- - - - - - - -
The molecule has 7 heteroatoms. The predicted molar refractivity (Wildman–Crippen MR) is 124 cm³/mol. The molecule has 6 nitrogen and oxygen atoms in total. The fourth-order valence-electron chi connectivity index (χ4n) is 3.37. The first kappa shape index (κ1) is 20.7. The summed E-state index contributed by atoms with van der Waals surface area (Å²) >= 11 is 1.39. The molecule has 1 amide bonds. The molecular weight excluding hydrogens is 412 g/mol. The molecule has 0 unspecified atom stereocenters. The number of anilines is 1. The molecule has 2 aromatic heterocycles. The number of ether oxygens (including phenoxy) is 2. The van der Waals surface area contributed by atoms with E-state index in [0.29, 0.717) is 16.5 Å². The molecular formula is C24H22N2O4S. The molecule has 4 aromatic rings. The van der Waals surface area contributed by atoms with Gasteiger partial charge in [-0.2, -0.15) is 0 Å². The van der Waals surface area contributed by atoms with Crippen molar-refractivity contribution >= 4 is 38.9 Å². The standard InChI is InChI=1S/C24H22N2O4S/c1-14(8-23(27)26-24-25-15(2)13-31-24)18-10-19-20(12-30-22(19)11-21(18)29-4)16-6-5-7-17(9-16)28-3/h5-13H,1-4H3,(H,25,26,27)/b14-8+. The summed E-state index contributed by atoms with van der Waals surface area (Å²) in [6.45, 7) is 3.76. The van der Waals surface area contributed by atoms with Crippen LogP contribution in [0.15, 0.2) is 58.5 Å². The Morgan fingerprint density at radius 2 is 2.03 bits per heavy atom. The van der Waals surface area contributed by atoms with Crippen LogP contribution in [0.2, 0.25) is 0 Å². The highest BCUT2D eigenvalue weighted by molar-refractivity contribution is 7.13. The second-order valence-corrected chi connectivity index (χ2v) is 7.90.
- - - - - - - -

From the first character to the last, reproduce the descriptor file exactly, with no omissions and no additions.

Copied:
The molecule has 7 heteroatoms. The predicted molar refractivity (Wildman–Crippen MR) is 124 cm³/mol. The molecule has 6 nitrogen and oxygen atoms in total. The fourth-order valence-electron chi connectivity index (χ4n) is 3.37. The first kappa shape index (κ1) is 20.7. The summed E-state index contributed by atoms with van der Waals surface area (Å²) >= 11 is 1.39. The molecule has 1 amide bonds. The molecular weight excluding hydrogens is 412 g/mol. The molecule has 0 unspecified atom stereocenters. The number of anilines is 1. The molecule has 2 aromatic heterocycles. The number of ether oxygens (including phenoxy) is 2. The van der Waals surface area contributed by atoms with E-state index in [0.29, 0.717) is 16.5 Å². The molecular formula is C24H22N2O4S. The molecule has 4 aromatic rings. The van der Waals surface area contributed by atoms with Gasteiger partial charge in [-0.2, -0.15) is 0 Å². The van der Waals surface area contributed by atoms with Crippen molar-refractivity contribution >= 4 is 38.9 Å². The standard InChI is InChI=1S/C24H22N2O4S/c1-14(8-23(27)26-24-25-15(2)13-31-24)18-10-19-20(12-30-22(19)11-21(18)29-4)16-6-5-7-17(9-16)28-3/h5-13H,1-4H3,(H,25,26,27)/b14-8+. The summed E-state index contributed by atoms with van der Waals surface area (Å²) in [6.45, 7) is 3.76. The van der Waals surface area contributed by atoms with Crippen LogP contribution in [0.15, 0.2) is 58.5 Å². The Morgan fingerprint density at radius 2 is 2.03 bits per heavy atom. The van der Waals surface area contributed by atoms with Crippen LogP contribution in [0.2, 0.25) is 0 Å². The highest BCUT2D eigenvalue weighted by molar-refractivity contribution is 7.13. The second-order valence-corrected chi connectivity index (χ2v) is 7.90.